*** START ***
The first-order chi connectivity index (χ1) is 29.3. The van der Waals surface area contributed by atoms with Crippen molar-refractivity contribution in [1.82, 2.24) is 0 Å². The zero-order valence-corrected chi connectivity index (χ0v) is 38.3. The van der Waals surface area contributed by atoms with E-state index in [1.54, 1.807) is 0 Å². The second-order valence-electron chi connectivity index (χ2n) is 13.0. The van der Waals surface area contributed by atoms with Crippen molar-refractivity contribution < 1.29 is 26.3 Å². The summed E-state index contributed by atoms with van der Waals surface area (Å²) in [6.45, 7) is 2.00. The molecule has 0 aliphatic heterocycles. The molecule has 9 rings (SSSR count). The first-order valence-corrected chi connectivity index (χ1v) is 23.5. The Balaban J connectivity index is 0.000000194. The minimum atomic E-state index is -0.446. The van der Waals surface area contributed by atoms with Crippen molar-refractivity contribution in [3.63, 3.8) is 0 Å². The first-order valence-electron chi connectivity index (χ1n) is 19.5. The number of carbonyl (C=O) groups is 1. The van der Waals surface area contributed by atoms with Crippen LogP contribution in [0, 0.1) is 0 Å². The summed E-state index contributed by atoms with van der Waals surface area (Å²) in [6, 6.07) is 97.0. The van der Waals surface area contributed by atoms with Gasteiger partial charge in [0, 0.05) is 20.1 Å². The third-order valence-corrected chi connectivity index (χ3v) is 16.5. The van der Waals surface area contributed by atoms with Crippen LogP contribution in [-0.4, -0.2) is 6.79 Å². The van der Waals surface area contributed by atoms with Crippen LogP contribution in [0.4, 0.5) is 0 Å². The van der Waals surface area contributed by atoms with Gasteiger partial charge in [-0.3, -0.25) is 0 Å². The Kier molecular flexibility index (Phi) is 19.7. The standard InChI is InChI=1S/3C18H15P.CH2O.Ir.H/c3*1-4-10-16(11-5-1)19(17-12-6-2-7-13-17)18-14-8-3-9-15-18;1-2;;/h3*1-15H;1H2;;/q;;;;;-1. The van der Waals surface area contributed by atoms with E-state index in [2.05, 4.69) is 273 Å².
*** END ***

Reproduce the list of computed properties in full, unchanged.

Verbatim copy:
The first-order chi connectivity index (χ1) is 29.3. The van der Waals surface area contributed by atoms with Crippen molar-refractivity contribution in [1.82, 2.24) is 0 Å². The zero-order valence-corrected chi connectivity index (χ0v) is 38.3. The van der Waals surface area contributed by atoms with E-state index in [1.54, 1.807) is 0 Å². The second-order valence-electron chi connectivity index (χ2n) is 13.0. The van der Waals surface area contributed by atoms with Crippen molar-refractivity contribution < 1.29 is 26.3 Å². The summed E-state index contributed by atoms with van der Waals surface area (Å²) in [6.45, 7) is 2.00. The molecule has 0 aliphatic heterocycles. The molecule has 9 rings (SSSR count). The first-order valence-corrected chi connectivity index (χ1v) is 23.5. The Balaban J connectivity index is 0.000000194. The minimum atomic E-state index is -0.446. The van der Waals surface area contributed by atoms with Crippen molar-refractivity contribution in [3.63, 3.8) is 0 Å². The first-order valence-electron chi connectivity index (χ1n) is 19.5. The number of carbonyl (C=O) groups is 1. The van der Waals surface area contributed by atoms with Crippen LogP contribution in [0, 0.1) is 0 Å². The summed E-state index contributed by atoms with van der Waals surface area (Å²) in [6, 6.07) is 97.0. The van der Waals surface area contributed by atoms with Gasteiger partial charge in [0, 0.05) is 20.1 Å². The third-order valence-corrected chi connectivity index (χ3v) is 16.5. The van der Waals surface area contributed by atoms with Crippen LogP contribution in [-0.4, -0.2) is 6.79 Å². The van der Waals surface area contributed by atoms with Crippen LogP contribution in [0.4, 0.5) is 0 Å². The van der Waals surface area contributed by atoms with Gasteiger partial charge in [-0.3, -0.25) is 0 Å². The Kier molecular flexibility index (Phi) is 19.7. The standard InChI is InChI=1S/3C18H15P.CH2O.Ir.H/c3*1-4-10-16(11-5-1)19(17-12-6-2-7-13-17)18-14-8-3-9-15-18;1-2;;/h3*1-15H;1H2;;/q;;;;;-1. The van der Waals surface area contributed by atoms with E-state index in [2.05, 4.69) is 273 Å².